On So-Called “Moderates”: We Have Been Vindicated!
There comes a time in the lives an obscure writer when you get the chance to see, after taking an opinion on something, just how prescient you really were.
Words cannot describe how excited I was to see the following headline on Vox today: “Moderate Voters are a Myth.” Why was I so elated? Back in April of 2012, I wrote an article called “Is There Such a Thing as a True ‘Moderate’?” where I basically concluded that
if you sit people down and really press them on what they value in terms of public policy, none of those people you speak to will ever land squarely on the 50-yard line. They don’t have to land on the end-zones of course, but they will be at least one yard to the left or the right.
And in Ezra Klein’s article, he uses a study conducted by political scientist David Brookman to show how
the term “moderate” makes it sound like there’s one kind of moderate — which is where the idea emerges that there’s some silent moderate majority out there waiting for their chance to take back politics. But someone who believes in punitively taxing the rich and criminalizing homosexuality is not going to form a coalition with someone who believes in low taxes and gay marriage, even though both of these voters would look moderate on a survey.
The deeper point here is that the idea of the moderate middle is bullshit: it’s a rhetorical device meant to marginalize some policy positions at the expense of others. There’s no actual way to measure it, or consistent definition animating it, and it doesn’t spontaneously emerge in any of the data.
I have been vindicated! The term “moderate” really is totally bogus! I always knew Ezra secretly read my articles!
Ok ok, I know that’s probably not the case. And I realize that in some cases, the word moderate is legitimately useful and can imply someone’s willingness to compromise. As a description of temperament, it’s perfectly fine- but in the hands of the mainstream press, it can be counterproductive.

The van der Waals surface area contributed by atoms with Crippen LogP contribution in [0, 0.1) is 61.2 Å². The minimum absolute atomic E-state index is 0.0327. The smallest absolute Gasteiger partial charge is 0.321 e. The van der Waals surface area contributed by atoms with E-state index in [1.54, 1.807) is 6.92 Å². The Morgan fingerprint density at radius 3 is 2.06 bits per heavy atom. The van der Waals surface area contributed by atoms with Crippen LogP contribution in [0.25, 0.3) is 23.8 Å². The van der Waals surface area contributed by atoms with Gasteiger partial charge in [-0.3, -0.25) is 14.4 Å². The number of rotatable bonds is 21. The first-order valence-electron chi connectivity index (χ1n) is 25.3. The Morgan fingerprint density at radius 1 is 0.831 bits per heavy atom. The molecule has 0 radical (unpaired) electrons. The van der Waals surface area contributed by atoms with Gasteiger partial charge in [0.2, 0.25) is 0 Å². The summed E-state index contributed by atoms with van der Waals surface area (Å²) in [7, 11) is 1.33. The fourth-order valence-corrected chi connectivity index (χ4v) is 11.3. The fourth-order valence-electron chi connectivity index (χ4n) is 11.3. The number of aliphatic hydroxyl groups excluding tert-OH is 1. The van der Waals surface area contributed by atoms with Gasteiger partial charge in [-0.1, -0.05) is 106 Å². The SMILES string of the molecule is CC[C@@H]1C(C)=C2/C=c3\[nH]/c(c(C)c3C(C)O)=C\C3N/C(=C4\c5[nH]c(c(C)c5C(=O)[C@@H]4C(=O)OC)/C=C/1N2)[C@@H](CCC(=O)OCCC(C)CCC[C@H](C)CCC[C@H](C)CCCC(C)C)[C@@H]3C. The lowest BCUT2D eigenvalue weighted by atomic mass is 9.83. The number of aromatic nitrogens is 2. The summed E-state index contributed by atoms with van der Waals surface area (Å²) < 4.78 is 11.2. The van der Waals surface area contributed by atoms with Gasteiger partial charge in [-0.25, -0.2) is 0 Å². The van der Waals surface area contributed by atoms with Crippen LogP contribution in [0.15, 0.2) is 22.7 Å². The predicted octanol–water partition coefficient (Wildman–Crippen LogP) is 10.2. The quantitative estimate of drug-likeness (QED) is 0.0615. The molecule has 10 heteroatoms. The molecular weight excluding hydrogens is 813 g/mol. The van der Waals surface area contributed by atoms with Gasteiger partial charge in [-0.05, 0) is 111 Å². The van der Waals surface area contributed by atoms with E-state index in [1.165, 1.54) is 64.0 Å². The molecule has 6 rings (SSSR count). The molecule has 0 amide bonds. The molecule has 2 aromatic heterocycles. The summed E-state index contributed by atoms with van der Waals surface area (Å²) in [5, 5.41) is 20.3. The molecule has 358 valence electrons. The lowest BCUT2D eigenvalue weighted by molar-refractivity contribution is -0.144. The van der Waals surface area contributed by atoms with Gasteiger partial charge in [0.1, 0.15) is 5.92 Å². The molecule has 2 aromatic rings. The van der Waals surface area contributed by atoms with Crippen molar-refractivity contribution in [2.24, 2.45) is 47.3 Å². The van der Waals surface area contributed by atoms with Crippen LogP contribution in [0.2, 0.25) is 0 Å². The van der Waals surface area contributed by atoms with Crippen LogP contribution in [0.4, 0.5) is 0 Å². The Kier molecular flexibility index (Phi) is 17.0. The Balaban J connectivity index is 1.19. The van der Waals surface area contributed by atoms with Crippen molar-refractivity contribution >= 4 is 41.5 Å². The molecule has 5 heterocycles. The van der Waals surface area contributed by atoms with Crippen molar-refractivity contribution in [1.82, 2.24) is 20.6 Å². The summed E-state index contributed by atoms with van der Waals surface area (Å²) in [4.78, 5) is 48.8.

Still, it’s nice to know that an engineer of common-wisdom (at least among millenials) like Ezra Klein shares something with you, especially when it’s so obvious you become aghast at how much it’s ignored on a daily basis. It was also fun watching people get upset by my article on the “Moderate” sub-reddit back in 2012.
But my main contention dealt with how people conduct themselves in conversation or how they carry themselves from a political standpoint. What I hadn’t thought of at the time was something I began to realize later as President Obama entered his second term: many of the worst things about American politics and policy are sustained and lauded by these so-called “moderates.”
“When we say moderate what we really mean is what corporations want,” Broockman says. “Within both parties there is this tension between what the politicians who get more corporate money and tend to be part of the establishment want — that’s what we tend to call moderate — versus what the Tea Party and more liberal members want.”